Primitive People

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Overview

What are these barbaric rituals that pass for social and family life? Who are these fearsome creatures who linger in decaying mansions and at glittery malls, trendy weddings and dinner parties? These are the questions that trouble Simone, a beautiful, smart young Haitian woman. She has fled the chaotic violence of Port-au-Prince only to find herself in a world no less brutal or bizarre — a seemingly civilized landscape where dead sheep swing from trees, lightbulbs are ceremonially buried, fur-clad mothers carve ...

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Primitive People: A Novel

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Overview

What are these barbaric rituals that pass for social and family life? Who are these fearsome creatures who linger in decaying mansions and at glittery malls, trendy weddings and dinner parties? These are the questions that trouble Simone, a beautiful, smart young Haitian woman. She has fled the chaotic violence of Port-au-Prince only to find herself in a world no less brutal or bizarre — a seemingly civilized landscape where dead sheep swing from trees, lightbulbs are ceremonially buried, fur-clad mothers carve terrifying goddesses out of pumice...and where learning to lie is the principal rite of passage into adulthood.

The primitive people of this darkly satiric novel are not, as one might expect, the backward denizens of some savage isle, but the wealthy inhabitants of the Hudson Valley in upstate New York.

The primitive people in this darkly hilarious novel are not where one might expect. Their native habitat is upstate New York's bucolic Hudson Valley, where they enact the barbaric rituals that pass for social and family life in decaying mansions and at glittery malls, trendy weddings and dinner parties.

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Editorial Reviews

Publishers Weekly - Publisher's Weekly
Through the eyes of protagonist Simone, an illegal immigrant from Haiti who becomes a ``caregiver'' to the children of unforgivably self-absorbed parents, Prose illuminates some of the ludicrous aspects of our culture. May
Library Journal
Simone is an illegal immigrant from Haiti, working as an au pair for a family in upstate New York. There, she learns about American life from the shallow, self-centered ``primitive people'' around her: her employer Rosemary, who is camping out with her withdrawn children in the ancestral home of her estranged husband; Rosemary's brittle and caustic best friend Shelly, an interior decorator; and Shelly's narcissistic, sexually ambiguous boyfriend Kenny, who owns a children's hair salon. In Simone's adjustment to her new life, Prose's latest novel is reminiscent of Jamaica Kincaid's Lucy LJ 11/1/90, while its biting satire and anti-male attitude recall Fay Weldon. Although this book is entertaining to read, it doesn't have enough substance or sympathetic characters to be totally successful. Prose's talent for skewering the pretensions of contemporary life is shown to better advantage in her short story collection Women and Children First LJ 3/1/88.-- Patricia Ross, Westerville P.L., Ohio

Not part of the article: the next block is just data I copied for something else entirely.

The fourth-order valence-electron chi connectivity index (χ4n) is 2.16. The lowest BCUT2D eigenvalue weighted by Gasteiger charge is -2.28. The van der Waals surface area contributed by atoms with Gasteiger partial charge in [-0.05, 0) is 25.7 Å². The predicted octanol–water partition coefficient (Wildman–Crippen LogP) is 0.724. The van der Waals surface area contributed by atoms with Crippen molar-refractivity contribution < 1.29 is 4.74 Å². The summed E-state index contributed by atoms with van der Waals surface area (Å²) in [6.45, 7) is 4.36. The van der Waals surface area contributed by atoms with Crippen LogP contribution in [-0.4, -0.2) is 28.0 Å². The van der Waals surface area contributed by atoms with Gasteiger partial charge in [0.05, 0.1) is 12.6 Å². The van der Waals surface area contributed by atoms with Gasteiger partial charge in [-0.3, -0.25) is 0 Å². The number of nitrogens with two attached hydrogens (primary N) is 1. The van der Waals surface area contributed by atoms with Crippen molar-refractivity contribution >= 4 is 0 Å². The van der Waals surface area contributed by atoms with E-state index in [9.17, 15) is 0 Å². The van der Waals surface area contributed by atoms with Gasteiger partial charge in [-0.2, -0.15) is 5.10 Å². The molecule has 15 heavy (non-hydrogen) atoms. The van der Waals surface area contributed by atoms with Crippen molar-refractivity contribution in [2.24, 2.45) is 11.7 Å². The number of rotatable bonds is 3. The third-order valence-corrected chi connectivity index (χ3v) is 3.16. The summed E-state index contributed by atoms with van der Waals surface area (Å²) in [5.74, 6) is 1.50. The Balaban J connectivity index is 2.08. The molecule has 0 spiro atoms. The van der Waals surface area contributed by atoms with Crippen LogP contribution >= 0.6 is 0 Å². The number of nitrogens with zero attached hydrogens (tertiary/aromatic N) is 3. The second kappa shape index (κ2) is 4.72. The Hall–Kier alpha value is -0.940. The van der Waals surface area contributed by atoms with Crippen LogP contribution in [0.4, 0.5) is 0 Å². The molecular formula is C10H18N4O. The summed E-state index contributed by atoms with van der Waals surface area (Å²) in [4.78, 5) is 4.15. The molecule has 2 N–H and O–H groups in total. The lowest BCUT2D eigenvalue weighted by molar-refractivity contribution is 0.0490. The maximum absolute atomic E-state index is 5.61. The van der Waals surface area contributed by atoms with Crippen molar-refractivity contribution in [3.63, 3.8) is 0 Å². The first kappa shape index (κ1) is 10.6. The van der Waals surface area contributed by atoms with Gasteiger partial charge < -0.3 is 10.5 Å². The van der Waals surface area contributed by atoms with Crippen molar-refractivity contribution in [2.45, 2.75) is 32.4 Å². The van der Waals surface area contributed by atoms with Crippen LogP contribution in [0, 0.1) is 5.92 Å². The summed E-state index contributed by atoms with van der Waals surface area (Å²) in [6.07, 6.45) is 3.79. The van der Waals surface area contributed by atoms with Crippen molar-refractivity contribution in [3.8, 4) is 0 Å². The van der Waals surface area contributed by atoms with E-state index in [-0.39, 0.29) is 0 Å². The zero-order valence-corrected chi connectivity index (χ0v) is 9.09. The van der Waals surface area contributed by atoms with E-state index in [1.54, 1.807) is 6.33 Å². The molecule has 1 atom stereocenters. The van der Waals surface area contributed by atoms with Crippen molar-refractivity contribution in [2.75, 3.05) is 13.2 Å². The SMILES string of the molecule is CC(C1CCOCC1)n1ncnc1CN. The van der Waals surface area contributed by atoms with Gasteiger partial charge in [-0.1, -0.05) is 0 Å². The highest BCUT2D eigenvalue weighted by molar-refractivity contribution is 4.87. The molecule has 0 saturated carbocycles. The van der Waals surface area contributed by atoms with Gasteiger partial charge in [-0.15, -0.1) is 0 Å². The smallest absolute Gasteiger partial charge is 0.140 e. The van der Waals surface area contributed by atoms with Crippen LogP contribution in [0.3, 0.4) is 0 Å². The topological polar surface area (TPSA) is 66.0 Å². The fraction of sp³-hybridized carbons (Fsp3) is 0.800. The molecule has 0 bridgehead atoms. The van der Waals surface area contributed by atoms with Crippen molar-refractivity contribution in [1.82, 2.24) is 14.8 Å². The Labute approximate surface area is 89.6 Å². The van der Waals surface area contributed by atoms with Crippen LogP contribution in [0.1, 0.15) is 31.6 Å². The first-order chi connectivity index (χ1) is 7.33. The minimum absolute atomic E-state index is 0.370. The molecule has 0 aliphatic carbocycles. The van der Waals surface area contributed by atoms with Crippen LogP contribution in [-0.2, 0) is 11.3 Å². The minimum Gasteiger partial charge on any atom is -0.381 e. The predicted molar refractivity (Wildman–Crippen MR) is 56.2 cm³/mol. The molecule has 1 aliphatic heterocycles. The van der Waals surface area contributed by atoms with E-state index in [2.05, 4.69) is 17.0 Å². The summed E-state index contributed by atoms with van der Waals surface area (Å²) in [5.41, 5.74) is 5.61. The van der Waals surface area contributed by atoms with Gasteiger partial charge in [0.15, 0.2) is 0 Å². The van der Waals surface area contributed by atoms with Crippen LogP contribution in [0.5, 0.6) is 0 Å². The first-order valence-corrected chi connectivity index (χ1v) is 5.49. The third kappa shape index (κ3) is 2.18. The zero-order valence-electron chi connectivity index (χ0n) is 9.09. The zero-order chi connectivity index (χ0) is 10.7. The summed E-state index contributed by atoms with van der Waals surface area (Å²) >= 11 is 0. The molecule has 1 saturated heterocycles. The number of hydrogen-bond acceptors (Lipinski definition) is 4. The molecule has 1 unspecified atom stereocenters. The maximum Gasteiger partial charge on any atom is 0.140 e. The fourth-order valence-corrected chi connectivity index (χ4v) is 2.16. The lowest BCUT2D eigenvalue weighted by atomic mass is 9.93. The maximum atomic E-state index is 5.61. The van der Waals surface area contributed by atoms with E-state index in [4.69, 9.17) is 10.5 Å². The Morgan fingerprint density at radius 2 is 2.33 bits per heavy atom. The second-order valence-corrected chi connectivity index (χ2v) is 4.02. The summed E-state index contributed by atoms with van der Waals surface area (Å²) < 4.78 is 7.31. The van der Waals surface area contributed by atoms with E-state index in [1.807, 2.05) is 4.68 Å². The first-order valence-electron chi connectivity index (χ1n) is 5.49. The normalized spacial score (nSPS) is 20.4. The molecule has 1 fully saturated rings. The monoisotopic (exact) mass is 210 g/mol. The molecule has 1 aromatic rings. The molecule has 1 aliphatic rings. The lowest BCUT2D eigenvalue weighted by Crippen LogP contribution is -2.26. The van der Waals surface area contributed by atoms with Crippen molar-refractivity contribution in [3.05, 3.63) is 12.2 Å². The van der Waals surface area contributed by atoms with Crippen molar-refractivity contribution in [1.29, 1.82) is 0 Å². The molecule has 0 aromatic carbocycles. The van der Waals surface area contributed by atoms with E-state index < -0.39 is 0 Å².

Kirkus Reviews
Prose's seventh novel (Bigfoot Dreams, 1986, etc.) inspires many a giggle as it relates the odd and fascinating adventures of a Haitian au pair in an eccentric upper-class Hudson Valley household—social satire at its slyest and best. Shy, beautiful Simone of Port-au-Prince had no choice but to leave Haiti when she did—not only had the government fallen, but, more devastatingly, Simone's artist lover had dumped her for her best friend and Simone couldn't face the humiliation. Quitting her job as chief assistant to the US cultural attach‚, Simone buys a fake green card and an illegal US marriage certificate, flies to New York, and winds up a few days later in the very bohemian household of Rosemary Porter. Rosemary, a wiry-haired sculptor of fertility objects, self-obsessed mother of two morbid children, and estranged, middle-aged wife of wealthy Geoffrey Porter of an influential Hudson Valley family, takes to Simone instantly, no questions asked—giving her a tour of Geoffrey's crumbling, chaotic mansion (from which they might be evicted at any moment) and introducing her to young George and Maisie ("All you have to do is make sure the kids don't kill each other...and cheer them up! I don't care how. Lift their little spirits somehow!"). Not surprisingly, Simone soon finds herself identifying more with her shell-shocked charges than with their wildly irrational elders. She huddles with George and Maisie around the Porters' massive kitchen table, wolfing down red beans, rice, and fried plantains while fending off casual references to "primitive" Haiti and trying to make sense of a world in which philandering fathers, dithering mothers, double-crossing best friends, suburbanwitches, and the homicidal Count next door hold the fate of innocents in their unsteady hands. As always, Prose's wit sparkles. Another winner by a writer who has hit her stride.
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Product Details

  • ISBN-13: 9780060934699
  • Publisher: HarperCollins Publishers
  • Publication date: 12/28/2001
  • Pages: 240
  • Product dimensions: 5.31 (w) x 8.00 (h) x 0.54 (d)

Meet the Author

Francine Prose